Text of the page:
Turnaround time

Check the turnaround time, too. It’s no use partnering with a supplier who takes months to deliver.

Order quantities

Ask your supplier to find out the minimum order quantity available to merchants. This is a critical step; manufacturers typically create products on a mass scale, so the minimum order you’ll make is likely to be in the hundreds, if not thousands.

Confirm that the minimum order is both affordable for you, and going to deliver a solid return on investment. Minimum order quantities will vary from supplier to supplier, so find one that suits your needs.

In some cases, there may even be scope to negotiate a minimum order. To do so, find out why your product costs what it costs. Does the manufacturer prefer working with larger buyers? Is it labour-intensive to make? You might be able to negotiate a smaller production run at a higher price, but still have it fit within your budget.

Confirming your payment terms

Be mindful when diving into a discussion around payment terms. Some manufacturers require full payment upfront (which is what you’ll see mentioned regularly on SupplierBlacklist.com). If you’re a new startup, this can be a sizable outlay.

When confirming payment terms, you can send a simple email to your potential supplier to check the details. Don’t be put off if you don’t receive a response on payment terms. These manufacturers receive hundreds of emails and requests for quotes and payment terms, many of which don’t end up panning out, so some may not even respond.

To ensure you actually receive a response from your manufacturer, keep your initial email simple. Don’t give them your backstory and a three-year plan. Just say who you are, what your business does, and ask pertinent questions about the stock you're after. 

Keep it short and businesslike. Only ask about a handful of pricing quantities, the minimum information you need to get your business off the ground. Also, find out what their minimum quote is first. This way you can determine if they’re actually a good fit, and you don’t turn them off by requesting a quote for a quantity that’s outside of their manufacturing guidelines.

Insurance and coverage

There are a number of insurance and liability covers available for importers and manufacturers within Australia. 

Getting the right insurance protects you against loss or damage at any point in your supply chain, right from the manufacturing process, through to transport (goods in transit cover), and even once you’re distributing it to your customers.

As an e-commerce business, at a minimum you should consider:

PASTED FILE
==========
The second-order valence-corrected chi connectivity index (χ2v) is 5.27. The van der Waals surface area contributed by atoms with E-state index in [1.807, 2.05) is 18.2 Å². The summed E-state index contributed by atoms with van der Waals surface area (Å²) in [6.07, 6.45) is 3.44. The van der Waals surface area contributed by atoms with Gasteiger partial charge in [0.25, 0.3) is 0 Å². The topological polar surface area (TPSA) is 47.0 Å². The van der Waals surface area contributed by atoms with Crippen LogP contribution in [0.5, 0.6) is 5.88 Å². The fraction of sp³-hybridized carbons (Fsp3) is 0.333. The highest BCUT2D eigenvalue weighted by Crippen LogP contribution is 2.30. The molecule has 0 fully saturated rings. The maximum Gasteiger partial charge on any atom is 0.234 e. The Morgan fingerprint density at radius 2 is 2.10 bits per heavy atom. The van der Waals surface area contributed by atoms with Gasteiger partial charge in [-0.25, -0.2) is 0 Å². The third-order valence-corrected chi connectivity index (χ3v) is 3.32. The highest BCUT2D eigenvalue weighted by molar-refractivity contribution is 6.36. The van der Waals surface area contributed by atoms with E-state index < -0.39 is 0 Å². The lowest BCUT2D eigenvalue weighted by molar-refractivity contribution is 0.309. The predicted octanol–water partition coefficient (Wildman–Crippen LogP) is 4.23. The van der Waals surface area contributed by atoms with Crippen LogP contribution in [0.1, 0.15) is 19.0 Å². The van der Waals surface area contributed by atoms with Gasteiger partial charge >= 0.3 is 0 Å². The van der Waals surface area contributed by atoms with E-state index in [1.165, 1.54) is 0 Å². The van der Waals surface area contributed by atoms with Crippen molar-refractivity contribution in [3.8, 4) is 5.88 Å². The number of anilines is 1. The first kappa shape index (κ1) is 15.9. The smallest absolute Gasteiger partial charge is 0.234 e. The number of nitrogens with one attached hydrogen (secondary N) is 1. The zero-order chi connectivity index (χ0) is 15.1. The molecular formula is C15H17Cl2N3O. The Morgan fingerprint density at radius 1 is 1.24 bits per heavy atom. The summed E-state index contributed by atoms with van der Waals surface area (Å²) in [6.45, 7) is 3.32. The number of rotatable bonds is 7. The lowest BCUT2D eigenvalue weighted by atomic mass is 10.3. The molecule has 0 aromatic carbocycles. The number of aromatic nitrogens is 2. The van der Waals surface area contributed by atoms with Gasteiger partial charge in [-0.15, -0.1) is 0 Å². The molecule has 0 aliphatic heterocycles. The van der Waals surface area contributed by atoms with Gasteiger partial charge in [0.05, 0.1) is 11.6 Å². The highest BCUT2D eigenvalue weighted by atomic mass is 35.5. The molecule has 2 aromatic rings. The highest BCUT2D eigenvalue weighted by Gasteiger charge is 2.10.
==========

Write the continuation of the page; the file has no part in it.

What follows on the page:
• Product liability insurance. This is particularly relevant to ensure you’re safe against any claims against your product by the end-user.

  • Business insurance. This protects your stock against damage or theft.

As an online business you should also consider coverage against cyber threats, which can include:

  • Privacy protection insurance

  • Breach coverage, to protect against any data breaches and recovery, and

  • Hacker insurance (yes, it’s a thing).

While you can look into this yourself, an insurance broker can work with you to find you the best deal and insurance cover that’s appropriate for your business.

Distribution

Finding the right distribution partner for your products is critical to your business success. Your manufacturer may be able to refer you to their preferred distribution partner, otherwise, consider asking around for referrals, much like when you were looking at how to find suppliers when you started the process. A good distribution partner will allow you to leverage their networks, and get your products sent and distributed faster.

Airwallex makes working with your supplier easy

An Airwallex Global Account streamlines how you interact with your manufacturer in China.

By setting up a CNY Global Account, you’re effectively creating a bank account from which you can receive and hold funds in Chinese Yuan. You can send money to China directly, in CNY, without the need to pay any inflated conversion fees. Your suppliers can be paid directly in CNY at our interbank FX rate. 

With same-day payment, you’re able to pay your manufacturers faster than a traditional bank, improving your cash flow, and strengthening the relationship between you and your supplier.

So once you’ve found the supplier that suits your needs, book a free demo today to discuss how a CNY Global Account will further benefit your business.